Euro-limpacs Deliverables


Report on modelling the distribution of organochlorine compounds in the food-web of a high mountain lake (Redo, Pyrenees)

This deliverable comprises a paper submitted to Environmental Toxicology and Chemistry and a paper published in Environmental Science and Technology.

1. Distribution of Polycyclic Aromatic Hydrocarbons in the Food Web of a High Mountain Lake (Pyrenees) Environmental Toxicology and Chemistry (Vives et al, in press) − Concentrations of polycyclic aromatic hydrocarbons (PAHs) in organisms included in the diet of brown trout from a remote mountain lake have been investigated. The preferential habitat and trophic level of the component species has been assessed from the signature of stable isotopes (δ13C and δ15N). Subsequently, the patterns of accumulation and transformation of these hydrocarbons in the food chain have been elucidated. Most of the organisms exhibit PAH distributions largely dominated by phenanthrene, which agrees with its predominance in atmospheric deposition, water and suspended particles. Total PAH levels are higher in the organisms from the littoral habitat than from the deep sediments or the pelagic water column. However, organisms from deep sediments exhibit higher proportions of higher molecular weight PAH than those in other lake areas. Distinct organisms exhibit specific features in their relative PAH composition suggesting different capacities for uptake and metabolic degradation. Brown trout shows an elevated capacity for metabolic degradation since they have lower PAH concentrations than found in their food and they are strongly enriched in lower molecular weight compounds. The PAH levels in trout are highly dependant on organisms living in the littoral areas. Fish exposure to PAH may therefore vary from lake to lake according to the relative contribution of littoral organisms to their diet.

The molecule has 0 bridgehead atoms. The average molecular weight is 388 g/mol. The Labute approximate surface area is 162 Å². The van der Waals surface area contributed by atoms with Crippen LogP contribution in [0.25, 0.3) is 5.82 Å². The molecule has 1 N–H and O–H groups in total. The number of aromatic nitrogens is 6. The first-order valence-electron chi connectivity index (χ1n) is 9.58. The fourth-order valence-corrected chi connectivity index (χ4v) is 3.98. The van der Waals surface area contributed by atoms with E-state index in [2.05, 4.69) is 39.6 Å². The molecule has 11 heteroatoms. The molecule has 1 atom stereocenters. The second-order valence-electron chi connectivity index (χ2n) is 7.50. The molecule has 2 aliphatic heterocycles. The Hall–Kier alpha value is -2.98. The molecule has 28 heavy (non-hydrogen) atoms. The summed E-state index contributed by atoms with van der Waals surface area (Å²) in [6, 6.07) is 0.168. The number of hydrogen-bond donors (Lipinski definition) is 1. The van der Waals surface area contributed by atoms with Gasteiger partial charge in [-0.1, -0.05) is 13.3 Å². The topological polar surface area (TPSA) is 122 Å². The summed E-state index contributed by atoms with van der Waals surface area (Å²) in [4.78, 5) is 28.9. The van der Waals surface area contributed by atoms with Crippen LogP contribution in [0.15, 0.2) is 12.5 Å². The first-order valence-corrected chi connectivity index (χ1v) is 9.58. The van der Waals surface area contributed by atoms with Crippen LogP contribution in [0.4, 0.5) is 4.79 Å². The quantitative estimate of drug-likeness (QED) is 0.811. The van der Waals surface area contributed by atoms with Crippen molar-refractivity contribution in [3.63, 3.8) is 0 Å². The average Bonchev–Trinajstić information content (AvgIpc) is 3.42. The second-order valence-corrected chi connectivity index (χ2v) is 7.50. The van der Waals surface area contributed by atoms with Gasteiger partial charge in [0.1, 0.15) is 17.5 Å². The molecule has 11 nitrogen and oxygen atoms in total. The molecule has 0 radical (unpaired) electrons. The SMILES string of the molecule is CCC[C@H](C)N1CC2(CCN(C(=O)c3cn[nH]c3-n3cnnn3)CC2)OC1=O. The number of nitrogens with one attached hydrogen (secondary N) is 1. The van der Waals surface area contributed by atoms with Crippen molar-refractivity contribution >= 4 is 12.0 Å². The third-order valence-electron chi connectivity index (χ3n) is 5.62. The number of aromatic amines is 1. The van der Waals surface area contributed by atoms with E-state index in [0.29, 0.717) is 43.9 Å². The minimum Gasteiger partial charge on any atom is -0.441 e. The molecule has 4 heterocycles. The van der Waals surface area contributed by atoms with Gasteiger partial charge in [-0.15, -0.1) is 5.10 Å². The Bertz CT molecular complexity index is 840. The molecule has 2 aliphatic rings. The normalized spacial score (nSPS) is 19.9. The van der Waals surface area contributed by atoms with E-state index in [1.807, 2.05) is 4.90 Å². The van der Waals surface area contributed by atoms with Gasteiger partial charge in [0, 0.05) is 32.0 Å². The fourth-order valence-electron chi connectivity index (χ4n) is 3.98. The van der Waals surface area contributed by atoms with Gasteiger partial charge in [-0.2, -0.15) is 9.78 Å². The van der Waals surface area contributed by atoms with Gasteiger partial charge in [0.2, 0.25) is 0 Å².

2. The roles of food and water in the bioaccumulation of organochlorine compounds in high mountain lake fish. Environmental Science and Technology (Catalan et al, 2004) − An integrated study encompassing the distribution of organochlorine compounds (OC) in water, food web (chironomids, terrestrial insects, cladocerans, molluscs, and cyanobacteria), and fish (brown trout) from a high mountain lake (Redon, Pyrenees) is reported. OC distributions in these compartments have been determined to assess their transport routes into fish. Food diets have been estimated by analysis of fish stomach content and food web stable isotopes (δ13C and δ15N). OCs with octanol−water partition coefficient (Kow) higher than 106 showed lower concentrations in food than expected from theoretical octanol−water partition, indicating that the distribution of these compounds does not reach equilibrium within the life span of the food web organisms (ca. 1 year). On the other hand, the degree of biomagnification in fish increased with Kow, except in the case of the largest compound analyzed (seven chlorine substituents, PCB #180). OC exchange at fish gill and gut has been evaluated using a fugacity model based on the water, food, and fish concentrations. All compounds exhibited a net gill loss and a net gut uptake. A pseudostationary state was only achieved for compounds with log(Kow)<6. Calculation of fish average residence times for the compounds in apparent steady state gave values of days to a few weeks for HCHs, 1 year for HCB and 4,4¢− DDE, and 2−3 years for 4,4¢−DDT and PCB#28 and PCB#52. Residence times longer than one decade were found for the more chlorinated PCB.

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